With cold and flu season still lingering on, the free NPS MedicineWise case study on otitis media and the role of antibiotics provides a topical interactive online learning activity.

Acute otitis media (AOM)/middle ear infection is usually a short-term infection often associated with upper respiratory tract infections in young children.  In Australia, 84% of patients are treated with antibiotic therapy, contributing to increasing antibacterial resistance in Streptococcus pneumoniae, Haemophilus influenzae and Moraxella catarrhalis, the most common bacterial otitis media pathogens.

Dr Jeannie Yoo, NPS MedicineWise medical adviser says, “Increasingly, the limited role of antibiotics for the treatment of acute otitis media is being recognised, which is reflected in contemporary clinical guideline recommendations.

“Many parents may not be aware that antibiotics have limited effect on early pain and may not fully appreciate the risk of side effects—such as vomiting, diarrhoea or rash. When antibiotics are not required, pharmacists are well placed to provide guidance on symptomatic management options, particularly with regards to appropriate analgesia.”

Choosing Wisely Australia

As part of the health profession-led initiative Choosing Wisely Australia, facilitated by NPS MedicineWise, the Royal Australian College of General Practitioners (RACGP) recommend against routine use of antibiotics for otitis media in children aged 2 to 12 years (who aren’t of Aboriginal and Torres Strait Islander descent) where reassessment is a reasonable option.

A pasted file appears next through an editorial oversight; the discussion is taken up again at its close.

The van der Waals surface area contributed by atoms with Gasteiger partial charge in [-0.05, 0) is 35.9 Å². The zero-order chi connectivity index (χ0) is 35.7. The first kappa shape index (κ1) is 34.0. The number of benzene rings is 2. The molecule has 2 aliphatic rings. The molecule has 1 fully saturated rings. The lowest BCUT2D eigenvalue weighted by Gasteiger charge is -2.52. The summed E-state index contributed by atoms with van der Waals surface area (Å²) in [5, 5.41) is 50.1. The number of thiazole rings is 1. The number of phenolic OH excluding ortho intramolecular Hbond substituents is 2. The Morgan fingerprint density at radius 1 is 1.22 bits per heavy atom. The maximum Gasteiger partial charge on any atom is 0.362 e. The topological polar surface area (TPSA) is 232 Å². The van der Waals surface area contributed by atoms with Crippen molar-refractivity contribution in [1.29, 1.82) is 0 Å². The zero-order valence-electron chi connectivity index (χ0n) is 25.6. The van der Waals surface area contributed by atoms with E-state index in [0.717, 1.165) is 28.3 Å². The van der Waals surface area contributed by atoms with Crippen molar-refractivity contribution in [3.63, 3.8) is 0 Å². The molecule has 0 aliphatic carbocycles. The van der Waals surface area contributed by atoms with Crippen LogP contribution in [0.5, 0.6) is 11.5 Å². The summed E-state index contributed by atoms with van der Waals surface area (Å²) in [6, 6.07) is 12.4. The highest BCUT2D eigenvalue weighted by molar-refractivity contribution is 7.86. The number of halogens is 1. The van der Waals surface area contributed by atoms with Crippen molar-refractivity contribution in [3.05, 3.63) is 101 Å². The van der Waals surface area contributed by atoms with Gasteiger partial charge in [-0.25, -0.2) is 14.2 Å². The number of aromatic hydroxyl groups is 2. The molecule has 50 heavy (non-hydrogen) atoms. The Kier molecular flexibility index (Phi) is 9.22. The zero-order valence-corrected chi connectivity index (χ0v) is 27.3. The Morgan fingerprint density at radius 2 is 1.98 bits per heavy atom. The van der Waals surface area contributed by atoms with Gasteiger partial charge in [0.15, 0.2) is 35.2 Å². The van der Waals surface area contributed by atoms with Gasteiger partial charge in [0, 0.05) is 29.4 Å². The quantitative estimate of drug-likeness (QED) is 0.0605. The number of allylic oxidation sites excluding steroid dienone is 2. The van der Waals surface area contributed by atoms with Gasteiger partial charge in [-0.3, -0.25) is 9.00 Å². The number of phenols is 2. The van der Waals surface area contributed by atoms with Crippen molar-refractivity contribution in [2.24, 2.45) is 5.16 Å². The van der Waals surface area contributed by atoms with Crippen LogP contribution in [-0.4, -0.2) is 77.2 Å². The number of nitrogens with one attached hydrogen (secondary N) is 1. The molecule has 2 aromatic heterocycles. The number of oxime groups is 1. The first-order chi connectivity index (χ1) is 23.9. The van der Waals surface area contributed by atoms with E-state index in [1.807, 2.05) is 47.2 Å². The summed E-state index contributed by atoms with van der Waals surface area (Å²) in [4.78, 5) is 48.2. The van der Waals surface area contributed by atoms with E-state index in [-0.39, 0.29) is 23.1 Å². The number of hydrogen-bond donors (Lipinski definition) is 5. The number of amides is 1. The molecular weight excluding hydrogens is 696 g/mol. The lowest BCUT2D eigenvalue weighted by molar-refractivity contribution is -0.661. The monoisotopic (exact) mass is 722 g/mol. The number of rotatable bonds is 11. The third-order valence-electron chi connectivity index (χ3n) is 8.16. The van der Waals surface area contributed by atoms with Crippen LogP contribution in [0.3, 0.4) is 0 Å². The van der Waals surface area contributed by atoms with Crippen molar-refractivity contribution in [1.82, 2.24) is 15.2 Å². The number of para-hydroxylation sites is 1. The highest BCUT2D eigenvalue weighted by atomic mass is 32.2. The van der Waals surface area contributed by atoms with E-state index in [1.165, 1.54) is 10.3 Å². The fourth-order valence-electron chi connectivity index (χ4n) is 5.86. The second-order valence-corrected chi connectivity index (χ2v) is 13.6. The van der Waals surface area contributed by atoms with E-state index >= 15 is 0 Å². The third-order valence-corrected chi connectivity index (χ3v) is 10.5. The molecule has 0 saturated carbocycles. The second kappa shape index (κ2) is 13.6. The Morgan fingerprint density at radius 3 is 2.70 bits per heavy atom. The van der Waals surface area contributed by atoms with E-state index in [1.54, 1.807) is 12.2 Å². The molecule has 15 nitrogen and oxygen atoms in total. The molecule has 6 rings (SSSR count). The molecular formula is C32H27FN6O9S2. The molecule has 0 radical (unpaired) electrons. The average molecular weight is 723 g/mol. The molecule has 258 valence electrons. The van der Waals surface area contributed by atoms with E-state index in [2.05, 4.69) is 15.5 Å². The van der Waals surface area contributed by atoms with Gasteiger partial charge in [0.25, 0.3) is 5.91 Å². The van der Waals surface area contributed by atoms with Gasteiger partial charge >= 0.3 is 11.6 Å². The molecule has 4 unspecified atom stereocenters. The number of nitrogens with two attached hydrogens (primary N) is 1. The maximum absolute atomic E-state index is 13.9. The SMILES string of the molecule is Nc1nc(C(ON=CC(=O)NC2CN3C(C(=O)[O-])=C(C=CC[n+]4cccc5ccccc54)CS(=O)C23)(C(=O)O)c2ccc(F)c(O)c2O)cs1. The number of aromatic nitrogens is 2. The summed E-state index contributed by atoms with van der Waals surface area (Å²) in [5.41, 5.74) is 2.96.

The case study Otitis Media: Clarifying the role of antibiotics presents two clinical scenarios and covers initial treatment options, indications for antibiotic treatment, the role for delayed prescriptions and minimising the risk of AOM recurrence. Expert commentary is provided by Professor Chris Del Mar, GP and Professor of Public Health, Bond University.  The content is CPD-accredited with a customised version for pharmacists.

Sponsored by NPS